Proposal to improve soil health throughout continent by 2050 criticised for lack of legally binding targets
The European Commission has proposed the continent’s first soil law, intended to undo some of the damage done by intensive farming and mitigate global heating.
Amid intense opposition to proposed laws on nature restoration and curbs on pesticides, the European Commission put forward proposals in Brussels on Wednesday to revive degraded soils. Research indicates that this could help absorb carbon from the atmosphere and ensure sustainable food production.Continue reading...
Five ways AI could improve the world: ‘We can cure all diseases, stabilise our climate, halt poverty’
It is not yet clear how the power and possibilities of AI will play out. Here are the best-case scenarios for how it might help us develop new drugs, give up dull jobs and live long, healthy lives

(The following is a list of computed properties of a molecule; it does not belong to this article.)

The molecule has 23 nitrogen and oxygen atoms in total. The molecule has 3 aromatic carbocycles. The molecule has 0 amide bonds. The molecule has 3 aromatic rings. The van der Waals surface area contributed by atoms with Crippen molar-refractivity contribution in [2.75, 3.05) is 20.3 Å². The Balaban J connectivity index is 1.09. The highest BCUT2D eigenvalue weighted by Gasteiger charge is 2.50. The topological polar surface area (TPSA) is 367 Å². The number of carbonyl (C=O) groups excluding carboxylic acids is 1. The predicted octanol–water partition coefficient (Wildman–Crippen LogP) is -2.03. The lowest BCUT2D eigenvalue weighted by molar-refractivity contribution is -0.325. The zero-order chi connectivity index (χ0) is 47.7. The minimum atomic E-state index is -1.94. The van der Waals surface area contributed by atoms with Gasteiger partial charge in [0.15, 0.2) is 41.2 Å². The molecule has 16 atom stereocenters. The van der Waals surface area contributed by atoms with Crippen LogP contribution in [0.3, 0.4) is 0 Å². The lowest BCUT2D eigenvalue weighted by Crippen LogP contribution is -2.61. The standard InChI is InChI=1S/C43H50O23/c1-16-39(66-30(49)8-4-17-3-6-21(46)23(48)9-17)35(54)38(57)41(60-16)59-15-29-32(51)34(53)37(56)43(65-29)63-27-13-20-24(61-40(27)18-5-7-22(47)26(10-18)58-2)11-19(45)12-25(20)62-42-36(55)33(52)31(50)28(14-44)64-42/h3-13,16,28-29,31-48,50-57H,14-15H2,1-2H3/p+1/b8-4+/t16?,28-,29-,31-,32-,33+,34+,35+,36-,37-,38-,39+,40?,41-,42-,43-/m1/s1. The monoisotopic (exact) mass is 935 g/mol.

- Coming on Friday: Five ways AI might destroy the world
Recent advances such as Open AI’s GPT-4 chatbot have awakened the world to how sophisticated artificial intelligence has become and how rapidly the field is advancing. Could this powerful new technology help save the world? We asked five leading AI researchers to lay out their best-case scenarios.Continue reading...
Average global temperature hits 17.18C and experts expect record to be broken again very soon
World temperature records have been broken for a second day in a row, data suggests, as experts issued a warning that this year’s warmest days are still to come – and with them the warmest days ever recorded.
The average global air temperature was 17.18C (62.9F) on Tuesday, according to data collated by the US National Centers for Environmental Prediction (NCEP), surpassing the record 17.01C reached on Monday.Continue reading...